After stirring a major controversy, Congress spokesman Raj Babbar has expressed regret for his remarks that one can have hearty meal in Rs. 12 in Mumbai and his party on Friday pleaded that the matter should now be allowed to rest.
Babbar's regret came after the Congress distanced itself from his remarks as also those of another party colleague Rashid Masood that meals could be had for Rs. 5 in Delhi.
"He (Babbar) has issued a categoric statement expressing regret. So we should leave the matter there," Congress spokesperson Renuka Chowdhury told a press conference in New Delhi. While seeking to downplay the issue, she said she was not aware in what context Babbar had made the remarks.
To repeated questions on the matter, she replied that she had no authority to condemn or otherwise Babbar's statement.
But she referred to the statement issued by Congress' Communication Department in-charge Ajay Maken who said, "We do not agree with Rs. 12 & Rs. 5 statement of some leaders." The meal remarks made by Babbar earned widespread ridicule with parties dubbing these as "absurd", "foolish" and "illogical".
Babbar had told reporters in Mumbai on Wednesday: "People should have full meals two times a day. How one can have it is a very good question that you have asked. Even today in Mumbai city, I can have a full meal at Rs. 12."
"No, no, not bada paav. So much of rice, daal saambhar and with that some vegetables are also mixed," Babbar had said.
Put on the backfoot, Congress on Friday distanced itself from the remarks by two of its leaders that one could have meals at Rs. 5 and Rs. 12 which have been ridiculed by several parties.
"We do not agree with Rs. 12 & Rs. 5 statement of some leaders," said Ajay Maken, Congress general secretary and in-charge of communication department.
Meanwhile, Union minister Farooq Abdullah, who triggered a controversy by saying that people can fill their stomach by spending even Re one, also expressed regret on Friday even as he claimed that his remarks had been taken out of context.
"The question is that you can fill you stomach by spending Re 1 and cannot fill it even with Rs. 100. The question is what you want to eat. We want the country to progress. These things are necessary to take a country forward," Abdullah had said yesterday.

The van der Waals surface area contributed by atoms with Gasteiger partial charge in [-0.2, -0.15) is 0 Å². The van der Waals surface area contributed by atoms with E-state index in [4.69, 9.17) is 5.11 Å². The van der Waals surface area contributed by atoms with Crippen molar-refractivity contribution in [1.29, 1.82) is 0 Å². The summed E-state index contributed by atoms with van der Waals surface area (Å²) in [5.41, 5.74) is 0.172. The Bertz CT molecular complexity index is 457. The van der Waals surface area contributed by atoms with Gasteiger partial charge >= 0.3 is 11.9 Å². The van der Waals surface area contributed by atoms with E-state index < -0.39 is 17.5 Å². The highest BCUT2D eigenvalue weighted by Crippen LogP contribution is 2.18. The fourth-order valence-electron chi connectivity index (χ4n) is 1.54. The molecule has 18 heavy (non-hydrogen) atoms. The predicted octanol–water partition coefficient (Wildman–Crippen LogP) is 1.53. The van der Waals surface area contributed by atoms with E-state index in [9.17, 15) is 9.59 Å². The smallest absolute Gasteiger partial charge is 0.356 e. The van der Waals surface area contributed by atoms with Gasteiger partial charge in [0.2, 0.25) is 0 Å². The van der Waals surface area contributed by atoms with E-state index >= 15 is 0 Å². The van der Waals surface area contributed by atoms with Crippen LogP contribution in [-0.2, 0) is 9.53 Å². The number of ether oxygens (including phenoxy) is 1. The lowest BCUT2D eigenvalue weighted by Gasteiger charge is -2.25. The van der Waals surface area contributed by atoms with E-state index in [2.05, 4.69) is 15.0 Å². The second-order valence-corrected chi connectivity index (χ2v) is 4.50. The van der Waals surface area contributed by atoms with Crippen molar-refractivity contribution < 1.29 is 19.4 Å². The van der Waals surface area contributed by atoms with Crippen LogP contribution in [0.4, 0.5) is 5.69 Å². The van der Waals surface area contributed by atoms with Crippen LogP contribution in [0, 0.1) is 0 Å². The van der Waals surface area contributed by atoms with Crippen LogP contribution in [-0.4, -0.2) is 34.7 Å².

But after his remarks caused a furore, the National Conference leader today issued a statement saying his statement on poverty figures issued by the Planning Commission have been taken out of context.
He also expressed "regret" if his statement caused any hurt.
"My comments on the cost of a meal in the media have been taken out of context but I realise that what I said may be misconstrued. I regret any hurt this may have caused," Abdullah, whose party is an ally of the ruling UPA said.
The meal remarks made by Babbar and another party leader Rasheed Masood were dubbed as "absurd", "foolish" and "illogical" by various parties putting the Congress on the defensive.
Maken, in a statement, attacked BJP for criticizing the Rs. 33.30 Poverty Line figures of the Planning Commission, saying the opposition party, "should explain why it was Rs. 16.73 in 59th NSSO survey of 2003 and accepted by BJP/NDA Govt?".
"Unlike the BJP NDA, we have de-linked this poverty line from all 150 Central Govt schemes including NREGA, ICDS, MDM, NRHM, SSA, PDS except 1.
"NSSO survey-1993-94 to 2004-05 the avg. decline in poverty was 0.74%/year. During UPA it accelerated three times to 2.18% pts per year," Maken said on twitter.
He instead claimed that during Congress-led UPA, poverty has declined from 37.2% in 2004-5 to 21.9%...a decline from 40.71 crore to 26.93 crore people below the poverty line.
Babbar made the remarks when he was speaking after controversy erupted this week on how government calculates poverty data.
The Planning Commission estimates that the number of poor in the country has gone down from nearly 37% of the population in 2004-05-the year the ruling UPA came to power - to 21.9% in 2011-12. In other words, an additional 137 million people in India now earn more than the threshold Rs. 27.2 a day in rural areas and Rs. 33.3 in cities.
Is that income enough to buy full two meals in a city? Our readers don't believe so. In an online poll we did, 58% believed that they would need above Rs. 100 to buy two full meals.
As many as 40% believed they would need between Rs. 50 to Rs. 100 for two meals. Just 2% believed they would need under Rs. 50. (The poll was unscientific and 1,820 readers had taken part in it till 8 am, Friday).
No wonder then that the two politicians got flak from the Opposition and public alike.